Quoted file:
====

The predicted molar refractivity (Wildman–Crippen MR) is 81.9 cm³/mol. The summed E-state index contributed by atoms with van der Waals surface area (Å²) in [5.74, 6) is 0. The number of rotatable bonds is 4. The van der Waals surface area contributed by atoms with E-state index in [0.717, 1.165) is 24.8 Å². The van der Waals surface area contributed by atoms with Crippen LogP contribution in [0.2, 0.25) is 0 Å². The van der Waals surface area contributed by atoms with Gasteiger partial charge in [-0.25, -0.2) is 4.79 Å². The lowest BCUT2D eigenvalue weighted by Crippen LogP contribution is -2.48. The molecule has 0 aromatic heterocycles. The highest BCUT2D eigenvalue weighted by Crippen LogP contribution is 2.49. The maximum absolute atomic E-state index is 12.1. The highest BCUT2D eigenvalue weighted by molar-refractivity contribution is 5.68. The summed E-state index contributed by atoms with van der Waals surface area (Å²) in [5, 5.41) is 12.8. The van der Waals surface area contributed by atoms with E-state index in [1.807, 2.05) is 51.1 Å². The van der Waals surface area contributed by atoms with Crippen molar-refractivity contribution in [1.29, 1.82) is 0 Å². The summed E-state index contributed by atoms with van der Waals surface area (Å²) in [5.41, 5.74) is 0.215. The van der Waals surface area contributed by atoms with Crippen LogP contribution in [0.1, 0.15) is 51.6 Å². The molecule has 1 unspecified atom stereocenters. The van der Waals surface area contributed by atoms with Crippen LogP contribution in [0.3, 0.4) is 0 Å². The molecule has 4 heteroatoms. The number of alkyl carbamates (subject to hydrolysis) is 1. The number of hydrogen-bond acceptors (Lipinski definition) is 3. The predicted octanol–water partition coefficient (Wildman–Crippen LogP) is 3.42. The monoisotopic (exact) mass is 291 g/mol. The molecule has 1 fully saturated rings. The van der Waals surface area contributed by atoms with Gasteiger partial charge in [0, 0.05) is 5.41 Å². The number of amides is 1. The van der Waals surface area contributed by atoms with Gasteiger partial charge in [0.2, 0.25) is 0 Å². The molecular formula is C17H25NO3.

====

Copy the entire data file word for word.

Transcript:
The predicted molar refractivity (Wildman–Crippen MR) is 81.9 cm³/mol. The summed E-state index contributed by atoms with van der Waals surface area (Å²) in [5.74, 6) is 0. The number of rotatable bonds is 4. The van der Waals surface area contributed by atoms with E-state index in [0.717, 1.165) is 24.8 Å². The van der Waals surface area contributed by atoms with Crippen LogP contribution in [0.2, 0.25) is 0 Å². The van der Waals surface area contributed by atoms with Gasteiger partial charge in [-0.25, -0.2) is 4.79 Å². The lowest BCUT2D eigenvalue weighted by Crippen LogP contribution is -2.48. The molecule has 0 aromatic heterocycles. The highest BCUT2D eigenvalue weighted by Crippen LogP contribution is 2.49. The maximum absolute atomic E-state index is 12.1. The highest BCUT2D eigenvalue weighted by molar-refractivity contribution is 5.68. The summed E-state index contributed by atoms with van der Waals surface area (Å²) in [5, 5.41) is 12.8. The van der Waals surface area contributed by atoms with E-state index in [1.807, 2.05) is 51.1 Å². The van der Waals surface area contributed by atoms with Crippen molar-refractivity contribution in [1.29, 1.82) is 0 Å². The summed E-state index contributed by atoms with van der Waals surface area (Å²) in [5.41, 5.74) is 0.215. The van der Waals surface area contributed by atoms with Crippen LogP contribution in [0.1, 0.15) is 51.6 Å². The molecule has 1 unspecified atom stereocenters. The van der Waals surface area contributed by atoms with Crippen LogP contribution in [0.3, 0.4) is 0 Å². The molecule has 4 heteroatoms. The number of alkyl carbamates (subject to hydrolysis) is 1. The number of hydrogen-bond acceptors (Lipinski definition) is 3. The predicted octanol–water partition coefficient (Wildman–Crippen LogP) is 3.42. The monoisotopic (exact) mass is 291 g/mol. The molecule has 1 fully saturated rings. The van der Waals surface area contributed by atoms with Gasteiger partial charge in [0, 0.05) is 5.41 Å². The number of amides is 1. The van der Waals surface area contributed by atoms with Gasteiger partial charge in [0.2, 0.25) is 0 Å². The molecular formula is C17H25NO3.